9. Our gathered sessions included bible studies that invited reflection on differing kinds of leadership in the Church. Each day we studied the book of the Acts of the Apostles, reflecting on four aspects of leadership: directing, participating, delegating, and exhorting. The discussions on the texts spoke directly to the ministry of the primates and shaped the whole of our meeting. We found opportunities to share the joys and challenges of episcopal leadership, to hear stories of encouragement, and to learn from and with one another. These, and many other such conversations, lifted our hearts and focused our minds on the faithfulness and resilience of the Church around the world.

10. Four sessions of our meeting were devoted to a preliminary consideration of a working paper of the Inter-Anglican Standing Commission on Unity, Faith and Order (IASCUFO), which had been commissioned by the Anglican Consultative Council (ACC-18, Resolution 3(a)). The paper imagines afresh the Anglican vocation to seek and serve the visible unity of all Christians, addresses honestly the fractures of the Anglican Communion, and describes the evolution of the structures of the Communion from 1867 to the present.

11. We agree wholeheartedly with the call to reconciliation and deeper engagement one with another, and we believe there is great hope for progress in this regard. We look forward to interacting with a revised version of the paper, reflecting the conversations of this meeting, when it is published in the near future.

12. Two proposals of the paper suggested ways forward for the Communion. The first concerns the way in which we describe the nature of the Anglican Communion. The classic, imaginative description proposed by the Lambeth Conference of 1930 (resolution 49) has served us well, and still captures the spirit of Anglican longing for full visible unity. In view of the changes to the Instruments of Communion since 1930 and our continuing call to seek full communion one with another, we agree with IASCUFO that an updated description will be helpful. The Primates’ Meeting anticipates a continuing conversation with IASCUFO about its proposed recasting of the 1930 statement, in advance of the next meeting of the ACC.

13. The second proposal of the paper imagined the prospect of an elected primate who might serve alongside the Archbishop of Canterbury and the other Instruments of Communion as chair of the Primates’ Meeting, and potentially as president of the Anglican Consultative Council. Archbishop Welby chose not to attend the session, the better to encourage a comfortable exchange of views.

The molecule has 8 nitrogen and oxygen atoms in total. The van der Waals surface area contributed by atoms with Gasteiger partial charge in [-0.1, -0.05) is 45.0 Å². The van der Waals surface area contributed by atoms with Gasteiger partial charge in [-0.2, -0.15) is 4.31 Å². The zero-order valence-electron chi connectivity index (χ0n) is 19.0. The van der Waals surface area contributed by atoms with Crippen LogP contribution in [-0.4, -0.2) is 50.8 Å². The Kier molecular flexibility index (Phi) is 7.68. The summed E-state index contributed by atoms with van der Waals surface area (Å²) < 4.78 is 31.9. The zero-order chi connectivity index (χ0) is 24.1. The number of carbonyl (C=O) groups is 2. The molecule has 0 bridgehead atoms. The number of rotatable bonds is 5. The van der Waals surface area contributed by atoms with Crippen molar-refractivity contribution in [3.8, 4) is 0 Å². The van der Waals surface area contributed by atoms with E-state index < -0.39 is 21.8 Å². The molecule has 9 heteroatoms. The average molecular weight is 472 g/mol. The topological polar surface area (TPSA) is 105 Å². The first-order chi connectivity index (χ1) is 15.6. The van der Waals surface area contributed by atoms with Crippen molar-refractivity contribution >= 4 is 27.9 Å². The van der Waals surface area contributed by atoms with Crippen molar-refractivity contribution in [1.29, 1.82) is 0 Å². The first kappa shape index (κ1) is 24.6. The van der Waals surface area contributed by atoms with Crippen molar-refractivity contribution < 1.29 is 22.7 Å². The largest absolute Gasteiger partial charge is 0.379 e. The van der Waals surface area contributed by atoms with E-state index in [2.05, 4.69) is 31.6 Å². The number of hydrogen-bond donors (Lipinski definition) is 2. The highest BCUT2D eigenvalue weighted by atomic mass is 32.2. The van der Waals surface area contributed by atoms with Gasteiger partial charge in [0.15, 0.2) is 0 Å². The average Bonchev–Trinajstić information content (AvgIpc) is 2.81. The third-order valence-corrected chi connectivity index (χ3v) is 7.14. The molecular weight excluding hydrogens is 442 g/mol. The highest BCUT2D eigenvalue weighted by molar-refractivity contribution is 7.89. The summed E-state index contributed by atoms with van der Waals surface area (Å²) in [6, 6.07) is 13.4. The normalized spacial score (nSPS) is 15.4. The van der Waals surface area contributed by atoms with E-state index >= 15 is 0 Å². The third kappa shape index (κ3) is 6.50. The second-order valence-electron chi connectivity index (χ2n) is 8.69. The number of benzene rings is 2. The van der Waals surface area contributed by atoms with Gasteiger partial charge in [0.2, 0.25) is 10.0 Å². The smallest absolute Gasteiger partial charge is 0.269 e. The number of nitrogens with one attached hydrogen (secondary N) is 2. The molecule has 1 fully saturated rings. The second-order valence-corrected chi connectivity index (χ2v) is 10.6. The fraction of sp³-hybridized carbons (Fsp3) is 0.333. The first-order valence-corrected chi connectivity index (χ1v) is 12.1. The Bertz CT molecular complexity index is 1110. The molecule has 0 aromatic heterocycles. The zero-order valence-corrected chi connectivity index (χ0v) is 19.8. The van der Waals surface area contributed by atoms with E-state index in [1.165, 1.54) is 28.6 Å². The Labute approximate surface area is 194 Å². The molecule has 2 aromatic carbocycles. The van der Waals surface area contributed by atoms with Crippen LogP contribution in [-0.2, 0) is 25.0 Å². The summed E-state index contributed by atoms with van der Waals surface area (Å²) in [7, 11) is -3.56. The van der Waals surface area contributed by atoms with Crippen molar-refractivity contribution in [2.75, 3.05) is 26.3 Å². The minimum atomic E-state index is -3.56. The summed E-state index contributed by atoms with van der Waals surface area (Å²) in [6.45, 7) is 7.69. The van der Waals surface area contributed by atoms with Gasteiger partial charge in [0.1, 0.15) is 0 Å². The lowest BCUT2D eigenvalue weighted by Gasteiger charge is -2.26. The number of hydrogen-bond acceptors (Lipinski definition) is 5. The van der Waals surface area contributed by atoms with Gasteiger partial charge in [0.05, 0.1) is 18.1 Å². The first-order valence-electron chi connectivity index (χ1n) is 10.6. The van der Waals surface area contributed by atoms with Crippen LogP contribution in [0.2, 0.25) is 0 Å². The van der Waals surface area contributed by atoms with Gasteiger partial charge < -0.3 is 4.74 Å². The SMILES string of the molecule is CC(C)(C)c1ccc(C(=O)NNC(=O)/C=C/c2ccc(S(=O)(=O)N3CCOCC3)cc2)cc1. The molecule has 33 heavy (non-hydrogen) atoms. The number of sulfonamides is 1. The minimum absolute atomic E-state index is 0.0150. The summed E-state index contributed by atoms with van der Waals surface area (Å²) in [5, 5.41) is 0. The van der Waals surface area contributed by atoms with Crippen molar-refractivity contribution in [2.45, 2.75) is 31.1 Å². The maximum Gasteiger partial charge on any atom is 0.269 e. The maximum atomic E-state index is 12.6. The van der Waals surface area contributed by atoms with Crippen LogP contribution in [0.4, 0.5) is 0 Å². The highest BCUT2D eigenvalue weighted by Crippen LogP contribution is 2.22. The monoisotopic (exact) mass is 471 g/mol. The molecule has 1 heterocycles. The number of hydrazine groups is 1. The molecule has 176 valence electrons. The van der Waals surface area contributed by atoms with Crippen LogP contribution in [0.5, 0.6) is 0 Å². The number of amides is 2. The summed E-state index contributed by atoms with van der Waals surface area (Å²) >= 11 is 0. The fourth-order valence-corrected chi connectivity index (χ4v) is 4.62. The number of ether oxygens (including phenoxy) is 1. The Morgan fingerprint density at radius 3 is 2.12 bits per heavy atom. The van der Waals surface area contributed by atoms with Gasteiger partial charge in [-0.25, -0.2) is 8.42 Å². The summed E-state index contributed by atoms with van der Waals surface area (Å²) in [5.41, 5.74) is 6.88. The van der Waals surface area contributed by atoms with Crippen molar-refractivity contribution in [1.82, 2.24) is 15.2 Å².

14. Although we did not support this second proposal, we began to discuss ways of assisting and broadening aspects of the Archbishop of Canterbury’s ministry in the Communion, including through the Regional Primates who form the Primates’ Standing Committee. We welcome suggestions and further conversation in this regard from IASCUFO and others.

15. We could not help but feel keenly the absence of friends and colleagues who were unable to be with us, for a variety of reasons, at this Primates’ Meeting. We seek their contributions to our continuing discernments about the faith and order of the Communion. Hopefully, those present at this meeting who will also attend the June gathering of the Global South Fellowship of Anglican Churches will convey our desire for conversation and mutual discernment of the way forward together.

Hope for the future

16. Looking ahead, the call to mutual respect and accompaniment with one another is foremost in our mind, as we seek to answer the call of communion and the call to faithful engagement of the world around us. Waiting for one another (1 Cor. 11:33), and in that way “bearing with one another in love” (Eph. 4:2), tending to the Body of Christ and to the poor converge in a singular ministry of service, modelled by our Lord (Mark 20:28). Humbling ourselves, as “he humbled himself and became obedient” (Phil. 2:8), we wish to cultivate the kind of love described so well by our brother Francis in his evangelical exhortation. “Only a love that becomes gratuitous service, only the love that Jesus taught and embodies,” can heal our divisions, and draw us into the fullness of communion that will, in Christ, be our end. “Only that love,” said the pope, “which does not appeal to the past in order to remain aloof or to point a finger, only that love which in God’s name puts our brothers and sisters before the ironclad defence of our own religious structures, only that love will unite us.”

17. May God enable the churches of the Anglican Communion, and all communities of the Body of Christ, to heed these words and to make them true in our lives and ministries, as a courageous witness in the world to the Gospel of Jesus Christ, which is our hope and our salvation.